As concerns of COVID-19 spreading to the inmate population increase, Manitoba’s largest union is urging the province to reconsider its plan to close the Dauphin Correctional Centre.
"Adding 60 inmates to other correctional facilities around Manitoba, some of which are already forcing inmates to sleep on the floor, would only exacerbate the risks posed by COVID-19 to inmates and correctional officers," Manitoba Government and General Employees’ Union president Michelle Gawronsky said in a letter Tuesday to provincial Justice Minister Cliff Cullen.
The province announced in January it would be closing the century-old jail at the end of May, resulting in the transfer of roughly 60 inmates to other institutions and forcing its 80 staff to either relocate or find new work. If the closure proceeds as scheduled, displaced jail staff will be forced to find new jobs and homes "in the midst of the worst pandemic in a century," Gawronsky said.
"Proceeding with the DCC closure at this time will place the health of these families, and indeed the entire community at unnecessary risk," she said. "It is unacceptable to place these families in such an untenable position."
In announcing the closure last January, Cullen said the jail no longer meets modern standards.
An inquest report last year into the 2016 hanging death of a Dauphin inmate found the jail was outdated, preventing corrections officers from being able to adequately monitor all inmates.
News of the jail closure came the same day the province announced an $11-million expansion and renovation to the adjacent courthouse.
Cullen was not made available for an interview Tuesday.
Adding 60 or more inmates to an already crowded jail system "is just putting gasoline on a fire," said Larry Budzinski of the Dauphin Correctional Centre Coalition.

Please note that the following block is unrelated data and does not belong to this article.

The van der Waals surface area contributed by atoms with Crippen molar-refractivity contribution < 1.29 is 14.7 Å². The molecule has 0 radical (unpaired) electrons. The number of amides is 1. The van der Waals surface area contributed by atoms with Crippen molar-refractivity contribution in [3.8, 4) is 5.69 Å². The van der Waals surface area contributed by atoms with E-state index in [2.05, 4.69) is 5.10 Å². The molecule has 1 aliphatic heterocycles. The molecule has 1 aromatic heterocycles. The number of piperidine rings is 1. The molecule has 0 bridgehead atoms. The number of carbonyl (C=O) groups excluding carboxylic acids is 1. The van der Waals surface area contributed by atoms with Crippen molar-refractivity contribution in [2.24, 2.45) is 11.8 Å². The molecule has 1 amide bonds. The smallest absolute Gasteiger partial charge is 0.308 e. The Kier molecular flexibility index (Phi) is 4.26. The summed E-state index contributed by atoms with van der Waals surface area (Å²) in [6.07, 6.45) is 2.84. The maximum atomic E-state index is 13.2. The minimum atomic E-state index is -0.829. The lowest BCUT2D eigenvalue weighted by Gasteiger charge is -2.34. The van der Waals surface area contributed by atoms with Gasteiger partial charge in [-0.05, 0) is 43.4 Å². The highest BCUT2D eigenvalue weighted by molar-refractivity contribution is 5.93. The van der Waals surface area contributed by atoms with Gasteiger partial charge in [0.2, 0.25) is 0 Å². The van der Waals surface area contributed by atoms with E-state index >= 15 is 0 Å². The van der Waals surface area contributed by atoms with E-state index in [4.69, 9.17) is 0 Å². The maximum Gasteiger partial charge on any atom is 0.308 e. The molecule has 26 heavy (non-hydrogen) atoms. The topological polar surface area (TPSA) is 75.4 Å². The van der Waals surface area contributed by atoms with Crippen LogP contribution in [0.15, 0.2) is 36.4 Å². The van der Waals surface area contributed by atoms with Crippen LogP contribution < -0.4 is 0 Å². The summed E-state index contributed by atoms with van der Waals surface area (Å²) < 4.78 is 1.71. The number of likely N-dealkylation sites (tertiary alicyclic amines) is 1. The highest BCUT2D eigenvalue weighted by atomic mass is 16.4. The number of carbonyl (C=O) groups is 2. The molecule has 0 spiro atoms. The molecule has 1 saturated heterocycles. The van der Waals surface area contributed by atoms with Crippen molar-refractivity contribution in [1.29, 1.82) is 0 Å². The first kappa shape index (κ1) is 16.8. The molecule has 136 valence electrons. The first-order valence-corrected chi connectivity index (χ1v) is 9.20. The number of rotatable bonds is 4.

"It doesn’t take an immunologist to figure out that’s pretty dangerous," Budzinski said Tuesday.
"I’d hate to see somebody fall ill, and maybe even a death," he said. "Those are close, confining situations. Once it gets in the jails it could be devastating… It’s just ripe for explosion in an incarceratory setting."
Budzinski said he has reached out to Cullen two times in the past week, but has received no reply.
"I know they are busy with other things in the province, but this would be fairly important," he said.
Inmate numbers at the province’s seven adult correctional facilities, including Dauphin’s, routinely exceed the total rated capacity of 1,985 inmates. As of Tuesday, there were 2,138 adult inmates in custody, with bed space available for 2,550.
An email statement from a Justice Manitoba spokesperson did not directly answer if delaying closure of the Dauphin jail was under consideration.
"We will continue to adjust our operations and response should the situation change, and continue to take direction from our medical and public health experts," the spokesperson said.
Last week, the province confirmed it is suspending intermittent sentences for people who have been serving their time on weekends. Only offenders sentenced to 90 days or less in jail are eligible for an intermittent sentence.
Existing legislation allows the province to manage the release dates of inmates who have provided a release plan "with the appropriate supports in place," the spokesperson said.
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